One recent challenge for 12 poems in 12 months (at deadlinesforwriters.com) was to write a sonnet. I chose the Shakespearean sonnet form. How do I miss you? Let me count the ways now we’re apart. I woke up late this morn, No pillowed head beside me this fine day, To snore throughout the night till … Continue reading How Do I Miss Thee?
One of this year's '12 poems in 12 months' challenges was to pen an acrostic. It wasn't my finest hour, but since I recently posted about my aversion to housework I thought I'd share my acrostic here. Spring Cleaning Somebody’s coming. My Parents, for Easter. I’m Running around with a vacuum cleaner. I don’t enjoy … Continue reading Acrostic
Here's one you may have read earlier
I tried free verse, but it rhymed anyway. So I had another go… Posting both, if I may. At the risk of boring readers, the compositions below are, essentially, the same content in different forms. I asked our writing group which they preferred before posting both versions for the 12 poems in 12 months challenge … Continue reading Stand and Deliver
This is by way of a reblog from John Spiers, whose posts don't have a 'Reblog' button. Click this link for the post from his blog mylifewithgracie.com which gives links to two websites: one to assess your poems and another to assess your song lyrics. As those who follow my poetic efforts will be aware, … Continue reading But is it Poetry? (2)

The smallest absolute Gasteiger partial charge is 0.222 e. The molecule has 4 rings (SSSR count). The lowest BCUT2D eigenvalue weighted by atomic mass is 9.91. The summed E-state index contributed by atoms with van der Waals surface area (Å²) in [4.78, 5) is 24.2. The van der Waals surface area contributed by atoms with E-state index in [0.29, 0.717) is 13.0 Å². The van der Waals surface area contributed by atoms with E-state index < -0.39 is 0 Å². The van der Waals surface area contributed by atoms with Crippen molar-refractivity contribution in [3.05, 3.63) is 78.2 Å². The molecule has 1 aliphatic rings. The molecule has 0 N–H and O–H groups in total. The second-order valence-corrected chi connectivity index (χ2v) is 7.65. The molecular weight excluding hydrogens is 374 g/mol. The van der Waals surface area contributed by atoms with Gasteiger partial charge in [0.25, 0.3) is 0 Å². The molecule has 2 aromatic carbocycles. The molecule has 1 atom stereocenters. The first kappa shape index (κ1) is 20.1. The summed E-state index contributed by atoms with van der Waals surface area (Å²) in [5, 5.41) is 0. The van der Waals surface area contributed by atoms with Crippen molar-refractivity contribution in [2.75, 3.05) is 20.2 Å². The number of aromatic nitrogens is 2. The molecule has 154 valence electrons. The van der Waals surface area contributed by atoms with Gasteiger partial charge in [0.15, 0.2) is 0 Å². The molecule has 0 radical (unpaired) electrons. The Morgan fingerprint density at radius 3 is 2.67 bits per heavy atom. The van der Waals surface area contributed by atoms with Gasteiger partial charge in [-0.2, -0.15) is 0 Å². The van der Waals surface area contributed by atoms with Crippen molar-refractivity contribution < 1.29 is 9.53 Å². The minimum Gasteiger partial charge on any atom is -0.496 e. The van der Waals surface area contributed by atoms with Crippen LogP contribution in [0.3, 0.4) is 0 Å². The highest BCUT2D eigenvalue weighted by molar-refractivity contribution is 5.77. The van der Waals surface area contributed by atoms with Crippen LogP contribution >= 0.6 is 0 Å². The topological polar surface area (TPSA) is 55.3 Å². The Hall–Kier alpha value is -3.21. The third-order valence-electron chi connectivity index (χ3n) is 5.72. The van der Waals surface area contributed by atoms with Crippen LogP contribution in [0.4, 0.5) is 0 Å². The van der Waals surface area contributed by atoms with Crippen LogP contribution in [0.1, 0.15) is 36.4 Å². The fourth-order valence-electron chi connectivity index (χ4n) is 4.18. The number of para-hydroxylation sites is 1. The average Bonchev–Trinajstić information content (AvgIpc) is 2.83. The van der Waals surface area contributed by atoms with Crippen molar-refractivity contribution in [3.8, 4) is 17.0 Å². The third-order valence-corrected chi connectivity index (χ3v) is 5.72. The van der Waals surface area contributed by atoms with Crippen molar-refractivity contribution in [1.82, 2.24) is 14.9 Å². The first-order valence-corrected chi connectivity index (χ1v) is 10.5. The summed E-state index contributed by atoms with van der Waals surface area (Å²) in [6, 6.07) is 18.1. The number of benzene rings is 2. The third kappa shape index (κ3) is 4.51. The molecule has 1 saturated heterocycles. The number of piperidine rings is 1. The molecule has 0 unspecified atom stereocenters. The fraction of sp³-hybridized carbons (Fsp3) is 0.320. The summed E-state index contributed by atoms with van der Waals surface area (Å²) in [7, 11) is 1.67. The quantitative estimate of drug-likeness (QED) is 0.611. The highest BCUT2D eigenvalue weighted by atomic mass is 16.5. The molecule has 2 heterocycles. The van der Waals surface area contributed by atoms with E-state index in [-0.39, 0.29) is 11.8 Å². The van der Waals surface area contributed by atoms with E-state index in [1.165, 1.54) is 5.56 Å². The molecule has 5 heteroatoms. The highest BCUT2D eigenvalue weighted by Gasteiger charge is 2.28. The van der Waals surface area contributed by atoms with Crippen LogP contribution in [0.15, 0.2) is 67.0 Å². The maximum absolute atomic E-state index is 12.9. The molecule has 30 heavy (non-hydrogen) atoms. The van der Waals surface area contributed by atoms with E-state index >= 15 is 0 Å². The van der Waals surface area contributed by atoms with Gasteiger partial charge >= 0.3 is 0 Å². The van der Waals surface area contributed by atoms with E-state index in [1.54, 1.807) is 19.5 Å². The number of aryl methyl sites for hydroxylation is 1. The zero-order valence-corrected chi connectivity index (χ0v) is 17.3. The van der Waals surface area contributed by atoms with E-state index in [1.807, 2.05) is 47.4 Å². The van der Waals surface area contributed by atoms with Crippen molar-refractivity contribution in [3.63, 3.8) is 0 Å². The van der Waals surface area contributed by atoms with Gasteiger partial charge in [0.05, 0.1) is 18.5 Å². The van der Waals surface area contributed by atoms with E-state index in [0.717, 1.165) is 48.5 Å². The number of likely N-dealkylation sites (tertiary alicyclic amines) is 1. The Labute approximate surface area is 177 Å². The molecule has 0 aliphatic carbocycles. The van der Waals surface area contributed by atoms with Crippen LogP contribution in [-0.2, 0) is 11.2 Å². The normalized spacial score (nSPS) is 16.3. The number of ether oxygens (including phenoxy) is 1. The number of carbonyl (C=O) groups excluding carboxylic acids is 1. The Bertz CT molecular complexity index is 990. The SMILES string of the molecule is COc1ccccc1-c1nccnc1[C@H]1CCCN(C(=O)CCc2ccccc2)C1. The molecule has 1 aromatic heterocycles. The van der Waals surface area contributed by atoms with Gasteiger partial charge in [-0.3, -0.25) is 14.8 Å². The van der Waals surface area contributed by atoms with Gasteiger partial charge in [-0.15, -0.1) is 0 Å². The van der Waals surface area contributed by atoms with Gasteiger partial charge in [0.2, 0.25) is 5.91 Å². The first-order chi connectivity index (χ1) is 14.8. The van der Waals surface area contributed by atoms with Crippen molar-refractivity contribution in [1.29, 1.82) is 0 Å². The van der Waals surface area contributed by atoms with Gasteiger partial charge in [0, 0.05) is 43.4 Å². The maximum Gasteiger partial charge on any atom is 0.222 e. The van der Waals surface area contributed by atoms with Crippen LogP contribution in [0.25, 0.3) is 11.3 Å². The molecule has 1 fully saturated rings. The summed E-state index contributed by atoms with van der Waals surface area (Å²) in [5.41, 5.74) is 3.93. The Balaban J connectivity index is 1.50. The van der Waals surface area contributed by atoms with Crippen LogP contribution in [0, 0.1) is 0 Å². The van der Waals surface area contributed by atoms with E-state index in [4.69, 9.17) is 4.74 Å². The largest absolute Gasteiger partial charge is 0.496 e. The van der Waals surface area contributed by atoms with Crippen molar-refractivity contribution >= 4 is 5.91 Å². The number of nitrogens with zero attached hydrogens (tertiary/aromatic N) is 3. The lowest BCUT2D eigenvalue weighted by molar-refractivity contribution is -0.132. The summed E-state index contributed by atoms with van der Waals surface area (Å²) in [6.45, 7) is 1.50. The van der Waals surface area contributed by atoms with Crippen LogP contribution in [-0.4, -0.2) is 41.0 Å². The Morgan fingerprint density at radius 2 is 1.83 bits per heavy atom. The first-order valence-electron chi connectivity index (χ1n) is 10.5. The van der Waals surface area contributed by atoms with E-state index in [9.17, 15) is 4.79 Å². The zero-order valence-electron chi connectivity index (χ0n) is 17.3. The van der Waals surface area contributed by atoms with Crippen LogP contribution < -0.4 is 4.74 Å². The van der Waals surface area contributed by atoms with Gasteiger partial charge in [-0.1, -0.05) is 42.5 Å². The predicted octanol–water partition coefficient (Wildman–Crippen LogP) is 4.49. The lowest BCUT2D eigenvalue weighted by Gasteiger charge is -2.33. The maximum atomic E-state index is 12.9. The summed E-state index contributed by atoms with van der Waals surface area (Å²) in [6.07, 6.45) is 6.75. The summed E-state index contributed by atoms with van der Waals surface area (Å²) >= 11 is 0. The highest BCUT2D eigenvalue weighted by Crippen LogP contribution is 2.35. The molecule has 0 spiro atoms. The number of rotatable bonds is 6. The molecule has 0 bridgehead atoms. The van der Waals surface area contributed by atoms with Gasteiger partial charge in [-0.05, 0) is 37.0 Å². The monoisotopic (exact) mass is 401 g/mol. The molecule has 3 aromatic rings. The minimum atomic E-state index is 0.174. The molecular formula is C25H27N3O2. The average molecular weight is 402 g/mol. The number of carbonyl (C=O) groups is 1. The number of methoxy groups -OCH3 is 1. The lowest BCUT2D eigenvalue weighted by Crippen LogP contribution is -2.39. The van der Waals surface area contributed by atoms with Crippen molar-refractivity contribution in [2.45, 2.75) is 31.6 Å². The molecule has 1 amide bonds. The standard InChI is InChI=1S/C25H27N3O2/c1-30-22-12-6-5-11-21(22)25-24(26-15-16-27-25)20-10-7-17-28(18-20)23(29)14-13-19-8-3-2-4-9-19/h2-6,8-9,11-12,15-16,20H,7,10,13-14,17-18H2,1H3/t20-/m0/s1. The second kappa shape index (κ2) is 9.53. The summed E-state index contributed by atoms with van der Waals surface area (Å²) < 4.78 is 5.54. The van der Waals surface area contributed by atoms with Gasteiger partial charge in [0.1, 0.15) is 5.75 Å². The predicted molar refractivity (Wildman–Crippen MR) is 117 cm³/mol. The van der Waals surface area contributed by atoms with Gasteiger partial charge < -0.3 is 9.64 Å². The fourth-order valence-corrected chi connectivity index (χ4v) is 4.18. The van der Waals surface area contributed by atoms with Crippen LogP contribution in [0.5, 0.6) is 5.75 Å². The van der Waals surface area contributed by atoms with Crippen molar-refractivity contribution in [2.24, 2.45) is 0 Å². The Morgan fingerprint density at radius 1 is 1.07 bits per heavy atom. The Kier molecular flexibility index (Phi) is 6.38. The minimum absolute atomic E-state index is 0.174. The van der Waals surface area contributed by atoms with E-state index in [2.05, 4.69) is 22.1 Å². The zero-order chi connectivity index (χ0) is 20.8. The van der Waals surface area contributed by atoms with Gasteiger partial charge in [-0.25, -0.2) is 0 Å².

(To the tune of Under My Thumb by the Rolling Stones, 1966) Under my feet, this little dog gets in the way. Under my feet. Why won’t she get lost when I say? She’s hounding me, while waiting for a crumb to slip, Hounding me, brown eyes entreat. She’s under my feet. Under my feet. … Continue reading Under My Feet
For those with time to look online today... Christmas is a family time, but not this year. Lights may twinkle, bells may chime but no-one’s here. No clinking glasses, laughing voices carolling in rhyme. No Christmas cheer. It’s not enough to celebrate a birth; the festive season sells. But this year, inns have little cause … Continue reading Have Yourself a Merry Little Christmas
God rest ye merry, gentlefolk,
'Two o'clock and all's well.' a shivering warchman rings his bell.
Twas the night before Christmas, when Santa's new elf in the vast, silent workshop sat all by herself